The novel is the venue by which I explain the world to myself so when I experience, read or hear about some occurrence that sticks in my brain like a piece of meat in my teeth, I worry over it awhile. There may be some unanswered questions, often over motivations or conclusions, that trouble me.  That event either becomes the idea or gets stored to become some part of a larger plot as I attempt to answer those questions for myself.

I play "what if" as I walk my very demanding Jackapoo Mortie, till I have a beginning and tentative climax and end, so a three point structure.  I start writing, perhaps browse the Internet for more background.  I read chapters to my writing group and my various writing partners read my drafts.  I find the gaps in the characters and alter them as well as research more intensely, perhaps interviewing various experts.  Pieces and plot points come from that research.  I write a chunk a day, early in the process 500-700 words can be painful,  I play on facebook a lot, later, as I become sure of the characters and stories 1,500 to 1,700 words becomes a tumble down a playground slide.

After about six months to a year depending on the other work in my life, magazine articles, or presentations and workshops to schools and libraries, the first complete draft gets farmed out to a writing partner, rewritten according to any flagged problems, farmed out to a different trusted writer, rewritten…over and over till I'm frustrated to tears and feel the whole project is worthless.  Then I usually email it to a publisher in Norway. She decides on whether she likes it within a couple of months. No editing from this publisher, just straight translating into six different languages,  the story gets published and some healthy cheques follow .  Then my agent searches for an English publisher.  Of late, it has taken a few years to place stories in Canada. Canadian publishers insist on usually one or two major conceptual rewrites, and then some minor ones.  The book gets released in the English speaking world and I tremble waiting for bloggers' reactions.  And then the Forest of trees nominations.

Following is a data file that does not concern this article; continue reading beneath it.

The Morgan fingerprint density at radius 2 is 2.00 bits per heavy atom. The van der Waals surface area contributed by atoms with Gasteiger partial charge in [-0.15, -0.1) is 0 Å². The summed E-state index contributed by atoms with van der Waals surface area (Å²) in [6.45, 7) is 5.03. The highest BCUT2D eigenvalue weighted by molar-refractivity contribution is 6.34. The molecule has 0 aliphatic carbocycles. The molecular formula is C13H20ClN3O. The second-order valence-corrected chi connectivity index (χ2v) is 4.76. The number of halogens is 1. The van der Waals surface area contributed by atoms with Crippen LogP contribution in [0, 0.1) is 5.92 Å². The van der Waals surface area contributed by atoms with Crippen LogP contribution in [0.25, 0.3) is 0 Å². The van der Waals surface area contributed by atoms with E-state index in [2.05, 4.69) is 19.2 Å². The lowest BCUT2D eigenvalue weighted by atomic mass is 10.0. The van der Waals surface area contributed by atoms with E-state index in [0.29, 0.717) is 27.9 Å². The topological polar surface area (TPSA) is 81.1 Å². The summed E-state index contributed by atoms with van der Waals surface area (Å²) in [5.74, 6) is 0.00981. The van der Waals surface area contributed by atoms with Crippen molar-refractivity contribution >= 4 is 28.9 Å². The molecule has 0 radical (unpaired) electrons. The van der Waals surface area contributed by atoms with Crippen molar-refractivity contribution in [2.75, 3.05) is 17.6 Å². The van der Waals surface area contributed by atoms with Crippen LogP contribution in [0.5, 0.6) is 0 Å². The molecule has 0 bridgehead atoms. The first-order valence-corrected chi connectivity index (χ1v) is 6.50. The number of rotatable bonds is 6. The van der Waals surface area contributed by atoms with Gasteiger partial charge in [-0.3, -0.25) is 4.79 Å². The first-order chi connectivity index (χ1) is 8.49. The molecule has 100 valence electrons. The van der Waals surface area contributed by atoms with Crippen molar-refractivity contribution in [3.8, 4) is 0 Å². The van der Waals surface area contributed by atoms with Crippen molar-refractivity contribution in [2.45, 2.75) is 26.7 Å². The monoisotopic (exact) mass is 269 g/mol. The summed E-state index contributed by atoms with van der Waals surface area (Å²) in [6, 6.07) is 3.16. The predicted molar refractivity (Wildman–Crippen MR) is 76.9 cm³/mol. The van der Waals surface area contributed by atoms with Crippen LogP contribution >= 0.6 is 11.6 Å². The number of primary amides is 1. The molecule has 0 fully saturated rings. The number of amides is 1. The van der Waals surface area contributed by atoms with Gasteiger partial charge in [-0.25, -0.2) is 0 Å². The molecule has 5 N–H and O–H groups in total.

7. Do you use a playlist when writing? Are certain books written while predominantly listing to the same music?

No, not lately but you make me want to revisit writing to music.  When I wrote (as Geena Dare for Orchard Publishing in England) about a character who sang opera in a performing arts series called Hollywood High, I listened to Tosca by Puccini.  For Bringing Up Beauty, I listened to (groan, I'm embarrassed to admit this one) the soundtrack of Beauty and the Beast.   Other people's words can interfere with my own thoughts.  Certainly the music will influence my mood and thus the characters' so I have to be careful.

8. What was your favorite book to write and why?

Each book came with its own set of challenges and enjoyments.  Perhaps Bringing Up Beauty was my favourite because after a number of rejections I gave up on trying to please my agent at the time as well as my usual publisher. I wanted to give up on writing too but thought, no, I love it too much. Instead I will write whatever I like.  The story did earn a grant, win the OLA Silver Birch and The Manitoba Young Reader's Award as well as act as the first sale to my Norwegian publisher. It was a great hit in Norway, Sweden, Finland and Germany.  But it was that delicious devil-may-care writing whatever-I-want attitude that makes that book stand out to me. 

9. One of the greatest strengths of your novels are the characters. What is your favorite character so far and why?

I like Zanna in Last Chance for Paris. She is a spoiled city girl thrown out on the icefields of the Rockies, in despair over a lack of Internet and a good cappuccino. I'm making fun of myself here as I toured schools in various parts of rural and northern Canada pawing baseboards for jacks for dial up (at the time) for my computer.  I worked for a magazine and needed to stay connected.  Also if you're a person who admits to living within a 100 kilometres of Toronto you get teased a lot.  I got teased so Zanna did too. Zanna is a child of the modern family, no marriage or religion involved but with two individualist parents pursuing separate career paths on different continents. This leaves her spinning.  Nature and a wolf-dog provide her with a compass point.